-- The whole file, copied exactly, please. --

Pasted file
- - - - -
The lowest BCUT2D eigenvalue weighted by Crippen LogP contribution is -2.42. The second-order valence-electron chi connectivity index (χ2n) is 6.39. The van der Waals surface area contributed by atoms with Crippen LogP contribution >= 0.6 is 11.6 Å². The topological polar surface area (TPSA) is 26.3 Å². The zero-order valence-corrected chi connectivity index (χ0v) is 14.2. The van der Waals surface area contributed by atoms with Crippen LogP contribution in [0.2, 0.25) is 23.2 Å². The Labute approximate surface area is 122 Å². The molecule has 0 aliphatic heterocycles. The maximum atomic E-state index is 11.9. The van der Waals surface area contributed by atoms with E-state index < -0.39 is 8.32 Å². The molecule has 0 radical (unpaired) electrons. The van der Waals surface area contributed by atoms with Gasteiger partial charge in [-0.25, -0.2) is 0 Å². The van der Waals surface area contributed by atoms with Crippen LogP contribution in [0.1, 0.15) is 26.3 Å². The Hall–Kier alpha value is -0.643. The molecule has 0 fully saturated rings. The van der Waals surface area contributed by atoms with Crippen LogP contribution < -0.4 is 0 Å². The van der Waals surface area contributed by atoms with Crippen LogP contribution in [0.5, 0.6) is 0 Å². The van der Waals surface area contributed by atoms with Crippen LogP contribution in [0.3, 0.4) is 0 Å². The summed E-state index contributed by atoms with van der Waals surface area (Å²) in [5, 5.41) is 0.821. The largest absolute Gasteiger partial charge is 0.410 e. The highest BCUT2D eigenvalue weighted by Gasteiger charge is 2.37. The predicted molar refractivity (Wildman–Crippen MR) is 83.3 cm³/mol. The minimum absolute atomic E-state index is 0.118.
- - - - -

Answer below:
The lowest BCUT2D eigenvalue weighted by Crippen LogP contribution is -2.42. The second-order valence-electron chi connectivity index (χ2n) is 6.39. The van der Waals surface area contributed by atoms with Crippen LogP contribution >= 0.6 is 11.6 Å². The topological polar surface area (TPSA) is 26.3 Å². The zero-order valence-corrected chi connectivity index (χ0v) is 14.2. The van der Waals surface area contributed by atoms with Crippen LogP contribution in [0.2, 0.25) is 23.2 Å². The Labute approximate surface area is 122 Å². The molecule has 0 aliphatic heterocycles. The maximum atomic E-state index is 11.9. The van der Waals surface area contributed by atoms with E-state index < -0.39 is 8.32 Å². The molecule has 0 radical (unpaired) electrons. The van der Waals surface area contributed by atoms with Gasteiger partial charge in [-0.25, -0.2) is 0 Å². The van der Waals surface area contributed by atoms with Crippen LogP contribution in [0.1, 0.15) is 26.3 Å². The Hall–Kier alpha value is -0.643. The molecule has 0 fully saturated rings. The van der Waals surface area contributed by atoms with Crippen LogP contribution < -0.4 is 0 Å². The van der Waals surface area contributed by atoms with Crippen LogP contribution in [0.5, 0.6) is 0 Å². The van der Waals surface area contributed by atoms with Crippen LogP contribution in [0.3, 0.4) is 0 Å². The summed E-state index contributed by atoms with van der Waals surface area (Å²) in [5, 5.41) is 0.821. The largest absolute Gasteiger partial charge is 0.410 e. The highest BCUT2D eigenvalue weighted by Gasteiger charge is 2.37. The predicted molar refractivity (Wildman–Crippen MR) is 83.3 cm³/mol. The minimum absolute atomic E-state index is 0.118.